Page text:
A GOVERNMENT-CONTROLLED education system and media are the reasons Malays are lacking in critical thinking, said sociologist and veteran politician Dr Syed Husin Ali.
Syed Husin, who was a lecturer of anthropology and sociology at Universiti Malaya for almost 30 years, said the Malays have had their minds controlled from the time they were in primary school until university.
He was responding to A. Samad Said’s statement recently that there were too few Malays who were rising up to bring about change in Malaysia.
National laureate Samad said he was disappointed with the Malays for “not seeing the truth as the truth”, adding that he was worried for his race.
“Apart from that, there are all sorts of laws. Not just the Universities and University Colleges Act, there are also pledges and others,” he told The Malaysian Insight.
The act, which was first drafted in 1971 and amended in 2012, limits political involvement and activities for undergraduates at all public universities.
Those found guilty of promoting political agendas risk expulsion and other penalties, including fines.
Syed Husin, the author of Orang Melayu: Masalah dan Masa Depan (The Malays: Their Problems and Future), which was published in 1979 and updated in 2008, said the mainstream media in Malaysia also played a big role in “controlling” the minds of a majority of Malaysians, especially of those living in the rural areas.
“The TV that they watch, are all government TV. Newspapers are pro-government newspapers.
“This is what forms the attitude and thinking of the Malays. This is what makes it hard for them to change,” he said.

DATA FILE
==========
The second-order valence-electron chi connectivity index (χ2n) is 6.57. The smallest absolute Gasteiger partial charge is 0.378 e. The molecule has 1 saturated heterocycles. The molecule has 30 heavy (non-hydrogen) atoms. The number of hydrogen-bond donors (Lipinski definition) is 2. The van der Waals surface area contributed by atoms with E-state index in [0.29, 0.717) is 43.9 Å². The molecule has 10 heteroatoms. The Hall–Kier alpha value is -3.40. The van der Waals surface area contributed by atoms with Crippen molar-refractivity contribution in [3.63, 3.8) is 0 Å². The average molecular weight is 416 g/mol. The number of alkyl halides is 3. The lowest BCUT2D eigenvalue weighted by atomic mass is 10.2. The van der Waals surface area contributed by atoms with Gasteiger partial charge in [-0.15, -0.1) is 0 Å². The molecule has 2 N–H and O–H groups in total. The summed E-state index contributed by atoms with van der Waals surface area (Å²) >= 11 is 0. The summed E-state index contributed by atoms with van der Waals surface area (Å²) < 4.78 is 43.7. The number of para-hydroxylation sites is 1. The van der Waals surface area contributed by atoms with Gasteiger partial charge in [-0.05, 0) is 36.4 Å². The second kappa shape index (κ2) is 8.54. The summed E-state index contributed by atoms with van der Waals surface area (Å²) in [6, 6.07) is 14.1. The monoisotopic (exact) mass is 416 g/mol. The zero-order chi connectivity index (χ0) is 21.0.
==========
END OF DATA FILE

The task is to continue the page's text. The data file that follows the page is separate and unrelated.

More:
Syed Husin said Malays have been constantly threatened with a bogeyman, resulting in them behaving like the minority even though they made up the majority race in Malaysia.
“They feel they are under siege or threatened by other races. They have been frightened with the prospect of threats by other races, especially the Chinese.
The former deputy president of PKR said economic factors and social stature also contributed to the attitude of the Malays.
“A majority of Malays come from the lower class.
“When they are in the lower class, they will feel not only feel threatened, but they suffer an inferiority complex.”
Syed Husin said even though there has been a rise in the number of middle-class Malays, who are also successful businessmen, their mentality remains unchanged.
“Their minds are almost the same as before, because I think the feudalistic influence is still strong, sometimes even stronger.
“Even though many of the Malays have become city folk, their belief system and thinking are still traditional, feudal.”
However, Syed Husin is optimistic that the Malays will change if the government fails to address the economic hardships that many of them face today.
“They also have the attitude of fighting back, rebelling. In this situation, change might come.”
Analysts weighing in on Samad’s comments had earlier told The Malaysian Insight that the lack of outrage among the Malays could be attributed to their “blind loyalty” to leaders.
They said while there are signs of change, with the growing reach of non-government-controlled information, this hope translating into votes lies with the younger generation of Malays.